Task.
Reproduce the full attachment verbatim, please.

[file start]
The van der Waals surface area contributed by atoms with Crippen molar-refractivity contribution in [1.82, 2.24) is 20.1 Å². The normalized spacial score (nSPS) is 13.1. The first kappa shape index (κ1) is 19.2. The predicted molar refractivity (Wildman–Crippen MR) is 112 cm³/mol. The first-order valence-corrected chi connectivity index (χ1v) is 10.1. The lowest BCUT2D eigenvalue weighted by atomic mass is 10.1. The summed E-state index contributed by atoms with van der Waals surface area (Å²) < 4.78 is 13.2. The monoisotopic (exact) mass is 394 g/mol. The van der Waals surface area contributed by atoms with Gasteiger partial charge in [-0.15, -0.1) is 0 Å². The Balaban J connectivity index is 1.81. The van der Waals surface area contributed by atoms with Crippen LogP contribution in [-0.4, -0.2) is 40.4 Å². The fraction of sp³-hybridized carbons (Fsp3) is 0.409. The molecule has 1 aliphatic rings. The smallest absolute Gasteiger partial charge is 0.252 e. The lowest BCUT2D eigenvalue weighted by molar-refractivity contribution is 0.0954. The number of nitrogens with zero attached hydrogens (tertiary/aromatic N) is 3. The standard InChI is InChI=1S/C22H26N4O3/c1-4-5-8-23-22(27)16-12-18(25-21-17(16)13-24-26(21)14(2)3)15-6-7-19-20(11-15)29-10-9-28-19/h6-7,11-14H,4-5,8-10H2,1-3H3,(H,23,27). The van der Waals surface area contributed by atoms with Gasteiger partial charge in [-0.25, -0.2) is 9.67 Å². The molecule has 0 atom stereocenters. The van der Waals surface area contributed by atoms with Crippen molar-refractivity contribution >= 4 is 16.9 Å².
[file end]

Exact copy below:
The van der Waals surface area contributed by atoms with Crippen molar-refractivity contribution in [1.82, 2.24) is 20.1 Å². The normalized spacial score (nSPS) is 13.1. The first kappa shape index (κ1) is 19.2. The predicted molar refractivity (Wildman–Crippen MR) is 112 cm³/mol. The first-order valence-corrected chi connectivity index (χ1v) is 10.1. The lowest BCUT2D eigenvalue weighted by atomic mass is 10.1. The summed E-state index contributed by atoms with van der Waals surface area (Å²) < 4.78 is 13.2. The monoisotopic (exact) mass is 394 g/mol. The van der Waals surface area contributed by atoms with Gasteiger partial charge in [-0.15, -0.1) is 0 Å². The Balaban J connectivity index is 1.81. The van der Waals surface area contributed by atoms with Crippen LogP contribution in [-0.4, -0.2) is 40.4 Å². The fraction of sp³-hybridized carbons (Fsp3) is 0.409. The molecule has 1 aliphatic rings. The smallest absolute Gasteiger partial charge is 0.252 e. The lowest BCUT2D eigenvalue weighted by molar-refractivity contribution is 0.0954. The number of nitrogens with zero attached hydrogens (tertiary/aromatic N) is 3. The standard InChI is InChI=1S/C22H26N4O3/c1-4-5-8-23-22(27)16-12-18(25-21-17(16)13-24-26(21)14(2)3)15-6-7-19-20(11-15)29-10-9-28-19/h6-7,11-14H,4-5,8-10H2,1-3H3,(H,23,27). The van der Waals surface area contributed by atoms with Gasteiger partial charge in [-0.25, -0.2) is 9.67 Å². The molecule has 0 atom stereocenters. The van der Waals surface area contributed by atoms with Crippen molar-refractivity contribution >= 4 is 16.9 Å².